George Lambert and 'Windamere'
Thursday 8 February 2007 by Janda Gooding. No comments
George Lambert: Gallipoli and Palestine Landscapes, Exhibition, Conservation, Exhibition Tour, Gallipoli Mission, Janda's Blog about Gallipoli, Symposium
Lenore Heath who works in the Photographs section at the Memorial has an interesting link to George Lambert. Lenore's grandparents, Ben and Alice Heath, owned the guesthouse 'Windamere' where Lambert died in May 1930.
Ben was born in Slough, England in 1887 and migrated first to New Zealand and then Australia, settling in Sydney. He married Alice Ward in 1915 and shortly after enlisted in the Australian Flying Corps, serving three months in Egypt as a sergeant air mechanic before being invalided back to Australia after being diagnosed with an 'irritable heart'.
Ben and Alice bought the property in Cobbitty in late 1925. It backed onto the Nepean River and was ideal for a guesthouse. In 1928 they built 'Windamere' that boasted facilities including its own electricity plant (bought from a Kings Cross theatre), a nine hole golf course and polo ground, dining, lounge and dance rooms, and a resident pianist. Activities advertised included billiards, tennis, table tennis, shooting, horse riding, swimming, and fishing. Ben and Alice were helped by their four children one of whom was Jeffrey, Lenore's father.
In May 1930 Lambert stayed at 'Windamere'. Lambert had contacted his friend Brigadier General George Macleay Macarthur-Onslow to ask about horses he could ride during his rest break. Macarthur-Onslow suggested that the owner of 'Windamere', Ben Heath would have some good horses, but Lambert decided to take his own horse 'Old Iron'. Although Lambert was under medical instructions to have complete rest, this did not stop him from riding 'Old Iron'.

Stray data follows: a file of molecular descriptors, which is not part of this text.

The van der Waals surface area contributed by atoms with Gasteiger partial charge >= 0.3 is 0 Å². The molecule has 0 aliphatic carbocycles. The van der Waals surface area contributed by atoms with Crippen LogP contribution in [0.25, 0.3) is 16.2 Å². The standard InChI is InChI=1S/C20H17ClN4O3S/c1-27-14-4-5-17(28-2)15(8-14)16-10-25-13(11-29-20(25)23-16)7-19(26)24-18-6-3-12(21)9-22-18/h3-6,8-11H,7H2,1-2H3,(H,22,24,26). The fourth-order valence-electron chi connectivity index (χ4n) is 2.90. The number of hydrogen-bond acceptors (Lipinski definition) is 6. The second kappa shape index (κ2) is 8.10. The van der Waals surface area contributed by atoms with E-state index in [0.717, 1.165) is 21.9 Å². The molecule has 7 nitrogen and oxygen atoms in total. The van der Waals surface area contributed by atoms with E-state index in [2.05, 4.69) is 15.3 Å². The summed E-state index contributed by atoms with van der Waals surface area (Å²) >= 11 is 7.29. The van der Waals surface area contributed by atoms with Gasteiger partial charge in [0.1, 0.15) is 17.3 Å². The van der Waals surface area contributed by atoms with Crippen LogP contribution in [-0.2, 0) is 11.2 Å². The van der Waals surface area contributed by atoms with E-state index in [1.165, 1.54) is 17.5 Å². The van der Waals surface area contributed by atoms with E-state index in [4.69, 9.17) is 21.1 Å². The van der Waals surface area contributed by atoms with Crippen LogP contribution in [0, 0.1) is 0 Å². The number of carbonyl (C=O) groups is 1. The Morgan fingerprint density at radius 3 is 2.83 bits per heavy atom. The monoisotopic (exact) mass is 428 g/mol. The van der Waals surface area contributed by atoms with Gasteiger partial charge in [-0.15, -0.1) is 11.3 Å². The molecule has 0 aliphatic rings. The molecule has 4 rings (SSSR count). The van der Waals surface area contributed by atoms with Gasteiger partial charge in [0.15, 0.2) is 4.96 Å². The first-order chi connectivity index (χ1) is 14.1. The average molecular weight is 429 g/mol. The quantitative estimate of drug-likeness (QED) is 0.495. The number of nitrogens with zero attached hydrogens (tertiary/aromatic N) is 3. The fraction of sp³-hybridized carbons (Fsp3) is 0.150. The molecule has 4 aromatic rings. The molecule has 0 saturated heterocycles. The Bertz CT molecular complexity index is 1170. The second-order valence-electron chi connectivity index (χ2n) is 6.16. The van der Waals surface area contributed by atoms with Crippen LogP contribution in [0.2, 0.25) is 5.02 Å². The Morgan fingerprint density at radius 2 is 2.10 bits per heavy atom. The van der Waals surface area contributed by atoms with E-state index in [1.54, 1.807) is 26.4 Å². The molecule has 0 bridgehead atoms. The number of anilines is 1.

It was at 'Windamere', that Lambert, while repairing a feedbox had a heart attack and died. A newspaper reported the incident: "Yesterday morning he [Lambert] took some light exercise, and, in the early afternoon, he decided to get a piece of timber to mend a feed-box. He walked directly to the wood-heap, and as he was about to split a piece of wood he fell forward unconscious. Help was quickly forthcoming, and Dr. Crookston, who was summoned, made a hurried journey to Windamere, but the famous artist was then beyond aid."
'Windamere' continued operating for some years but business declined and the Heaths sold it. During the Second World War Ben enlisted in the US Army Small Ships Division and served in the South West Pacific for ten months. His son Jeffrey served in 30 Squadron, RAAF in Papua New Guinea and fortunately father and son were able to meet in New Guinea twice during the war.
Today, the 100 acre Windamere property is surrounded by the rapidly growing outer suburbs of Sydney's south west.
Lenore Heath and Janda Gooding